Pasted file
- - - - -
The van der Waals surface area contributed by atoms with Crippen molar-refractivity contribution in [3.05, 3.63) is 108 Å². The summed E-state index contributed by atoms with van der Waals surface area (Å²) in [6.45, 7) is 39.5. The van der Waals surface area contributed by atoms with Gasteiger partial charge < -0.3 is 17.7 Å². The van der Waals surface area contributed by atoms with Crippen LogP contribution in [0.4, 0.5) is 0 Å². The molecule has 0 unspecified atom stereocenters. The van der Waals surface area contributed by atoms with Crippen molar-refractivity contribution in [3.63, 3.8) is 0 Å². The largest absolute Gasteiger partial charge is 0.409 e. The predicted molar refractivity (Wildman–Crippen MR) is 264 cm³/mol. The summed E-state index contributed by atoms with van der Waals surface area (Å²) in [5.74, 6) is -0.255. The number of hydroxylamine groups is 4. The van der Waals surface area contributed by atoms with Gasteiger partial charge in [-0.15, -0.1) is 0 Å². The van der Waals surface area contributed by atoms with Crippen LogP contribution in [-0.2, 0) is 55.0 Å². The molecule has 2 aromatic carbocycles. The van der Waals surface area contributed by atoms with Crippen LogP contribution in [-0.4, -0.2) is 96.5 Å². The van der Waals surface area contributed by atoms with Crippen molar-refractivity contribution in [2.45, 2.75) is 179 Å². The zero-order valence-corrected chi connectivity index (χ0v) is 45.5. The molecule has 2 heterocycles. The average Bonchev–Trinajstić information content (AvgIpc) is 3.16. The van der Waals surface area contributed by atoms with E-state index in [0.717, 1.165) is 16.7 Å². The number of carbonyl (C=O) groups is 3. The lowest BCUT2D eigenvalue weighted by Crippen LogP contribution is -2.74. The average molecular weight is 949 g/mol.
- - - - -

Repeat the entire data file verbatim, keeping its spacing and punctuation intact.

The van der Waals surface area contributed by atoms with Crippen molar-refractivity contribution in [3.05, 3.63) is 108 Å². The summed E-state index contributed by atoms with van der Waals surface area (Å²) in [6.45, 7) is 39.5. The van der Waals surface area contributed by atoms with Gasteiger partial charge < -0.3 is 17.7 Å². The van der Waals surface area contributed by atoms with Crippen LogP contribution in [0.4, 0.5) is 0 Å². The molecule has 0 unspecified atom stereocenters. The van der Waals surface area contributed by atoms with Crippen molar-refractivity contribution in [3.63, 3.8) is 0 Å². The largest absolute Gasteiger partial charge is 0.409 e. The predicted molar refractivity (Wildman–Crippen MR) is 264 cm³/mol. The summed E-state index contributed by atoms with van der Waals surface area (Å²) in [5.74, 6) is -0.255. The number of hydroxylamine groups is 4. The van der Waals surface area contributed by atoms with Gasteiger partial charge in [-0.15, -0.1) is 0 Å². The van der Waals surface area contributed by atoms with Crippen LogP contribution in [-0.2, 0) is 55.0 Å². The molecule has 2 aromatic carbocycles. The van der Waals surface area contributed by atoms with Crippen LogP contribution in [-0.4, -0.2) is 96.5 Å². The van der Waals surface area contributed by atoms with Crippen molar-refractivity contribution in [2.45, 2.75) is 179 Å². The zero-order valence-corrected chi connectivity index (χ0v) is 45.5. The molecule has 2 heterocycles. The average Bonchev–Trinajstić information content (AvgIpc) is 3.16. The van der Waals surface area contributed by atoms with E-state index in [0.717, 1.165) is 16.7 Å². The number of carbonyl (C=O) groups is 3. The lowest BCUT2D eigenvalue weighted by Crippen LogP contribution is -2.74. The average molecular weight is 949 g/mol.